In his first critique, the Critique of Pure Reason, Kant defines the proper limits of what constitute cognitive judgements within his famous table of categories. Cognitive judgements are purely logical ones. In his third, Critique of Judgement, Kant's concern is to determine the basis of what constitutes aesthetic judgements, or what he calls judgements of taste, and, at the same time, to define the boundaries of an art object. Kant tries to specifically frame what can rightly be called pure aesthetic judgements, and to detach them from their surrounding cognitive judgements rendered in the first Critique. The experience of art, Kant believes, is to be without concepts and free from any affinity with cognitive judgements. But Kant's analysis of aesthetic experience itself must use the conceptual framework of the logical categories from the first Critique. In other words, Kant attempts to form a conceptual, theoretical model of aesthetic judgements that themselves are to remain pure and uncontaminated by outside conceptual mechanisms.

His inability to theoretically set the specific limits of the art object, however, necessitates that he import from his first Critique the conceptual categorical framework that he had earlier claimed does not belong to aesthetic judgement. Since Kant had insisted on the absolute distinction between cognitive judgements and aesthetic judgements, this frame of reference from the first Critique begins to look blurry, like a total frame-up. A logical framework, one that concerns the object solely as an object of knowledge, has been forced upon a non-logical structure that is committed to the object itself. He has imposed an analytic of concepts on a process that supposedly lacks concepts.

Why does Kant take refuge in such a contradiction? He resorts to this theoretical frame-up precisely because of the internal lack of concepts within aesthetic judgements that are necessary for his theoretical, conceptual description of these judgements. The categorical framework is added as an outside supplement to this lack. But, as Derrida points out, the lesson of supplementarity teaches that this internal lack is both the product and the producer of Kant's recourse to the categorical frame. Producer, because without the categorical frame, there would be no definite internal structure, no intrinsic content to aesthetic judgements: there would be no way to separate aesthetic judgements from those lying outside them. The categorical frame creates the lack because it is what determines, from the "outside," what can be inside the aesthetic: the outside frame determines the inside and its meaning.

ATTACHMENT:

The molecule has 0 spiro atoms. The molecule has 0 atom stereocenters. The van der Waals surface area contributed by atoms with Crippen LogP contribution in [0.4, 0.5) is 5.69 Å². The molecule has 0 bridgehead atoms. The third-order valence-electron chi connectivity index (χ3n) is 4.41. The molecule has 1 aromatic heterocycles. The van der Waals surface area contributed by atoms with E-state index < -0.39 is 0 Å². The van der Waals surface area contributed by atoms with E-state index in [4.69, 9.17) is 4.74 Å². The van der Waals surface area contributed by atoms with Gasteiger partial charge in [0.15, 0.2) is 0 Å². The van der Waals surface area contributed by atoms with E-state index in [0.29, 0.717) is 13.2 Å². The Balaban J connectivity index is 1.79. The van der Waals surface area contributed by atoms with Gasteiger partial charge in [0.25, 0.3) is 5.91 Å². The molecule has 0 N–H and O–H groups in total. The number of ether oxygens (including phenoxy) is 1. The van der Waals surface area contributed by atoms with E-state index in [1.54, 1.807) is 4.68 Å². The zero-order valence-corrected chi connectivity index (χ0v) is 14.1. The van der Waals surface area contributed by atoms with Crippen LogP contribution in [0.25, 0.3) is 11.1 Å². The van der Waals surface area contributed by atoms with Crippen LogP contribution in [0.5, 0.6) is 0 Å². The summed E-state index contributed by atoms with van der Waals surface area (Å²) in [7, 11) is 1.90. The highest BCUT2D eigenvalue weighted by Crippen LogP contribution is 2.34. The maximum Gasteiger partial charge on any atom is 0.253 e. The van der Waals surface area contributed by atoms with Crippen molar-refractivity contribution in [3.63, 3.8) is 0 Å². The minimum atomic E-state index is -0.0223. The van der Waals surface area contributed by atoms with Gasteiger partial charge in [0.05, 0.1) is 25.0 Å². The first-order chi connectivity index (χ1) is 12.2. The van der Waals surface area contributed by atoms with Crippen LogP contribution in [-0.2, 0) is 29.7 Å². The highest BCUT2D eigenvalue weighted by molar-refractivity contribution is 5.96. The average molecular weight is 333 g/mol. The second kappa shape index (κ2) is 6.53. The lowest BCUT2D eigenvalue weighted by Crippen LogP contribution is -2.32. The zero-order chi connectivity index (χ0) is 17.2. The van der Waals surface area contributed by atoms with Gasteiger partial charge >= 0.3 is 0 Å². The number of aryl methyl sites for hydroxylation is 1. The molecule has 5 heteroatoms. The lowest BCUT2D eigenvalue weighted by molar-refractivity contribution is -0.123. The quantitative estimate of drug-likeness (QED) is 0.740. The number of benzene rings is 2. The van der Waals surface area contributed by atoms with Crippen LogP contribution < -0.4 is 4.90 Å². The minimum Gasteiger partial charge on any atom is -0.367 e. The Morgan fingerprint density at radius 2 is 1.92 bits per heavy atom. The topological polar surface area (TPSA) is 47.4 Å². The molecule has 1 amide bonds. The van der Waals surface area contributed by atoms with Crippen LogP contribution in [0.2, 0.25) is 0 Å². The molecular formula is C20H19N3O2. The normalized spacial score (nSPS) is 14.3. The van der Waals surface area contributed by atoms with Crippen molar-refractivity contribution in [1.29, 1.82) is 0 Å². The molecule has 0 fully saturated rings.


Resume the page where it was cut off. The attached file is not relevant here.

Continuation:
However, since what are lacking within the aesthetic are concepts, the categorical framework itself, then the frame is produced by this privation. What the categorical frame comes to frame is its own lack. In this sense, the categorical frame is internal ("an "internal" determination") to what it comes to frame: it is the inside which has determined the outside frame. Thus, we finally come to the paradoxical logic of the frame as the parergon:

. . . neither work (ergon) nor outside the work [hors d'oeurve], neither inside nor outside the work, neither above nor below, it disconcerts any opposition but does not remain indeterminate and it gives rise to the work. [4]
It is precisely this economy of the parergon, the chiasmic figure of the fold, that works through any deconstructive reading of a work of art. The deconstructive critical act is neither framed by art nor by theory, yet paradoxically remains within the borders of each: "Deconstruction must neither reframe nor dream of the pure absence of the frame." [5] What is at stake is the mobilization of the borders between theory and art, a task Derrida thinks of as "working the frame." To work the frame, as David Carrol remarks in Paraesthetics, is
to make work for theory and art, to attempt to force openings in each and to transform each and the relations each has with the other--without, however, determining either by the other. [6]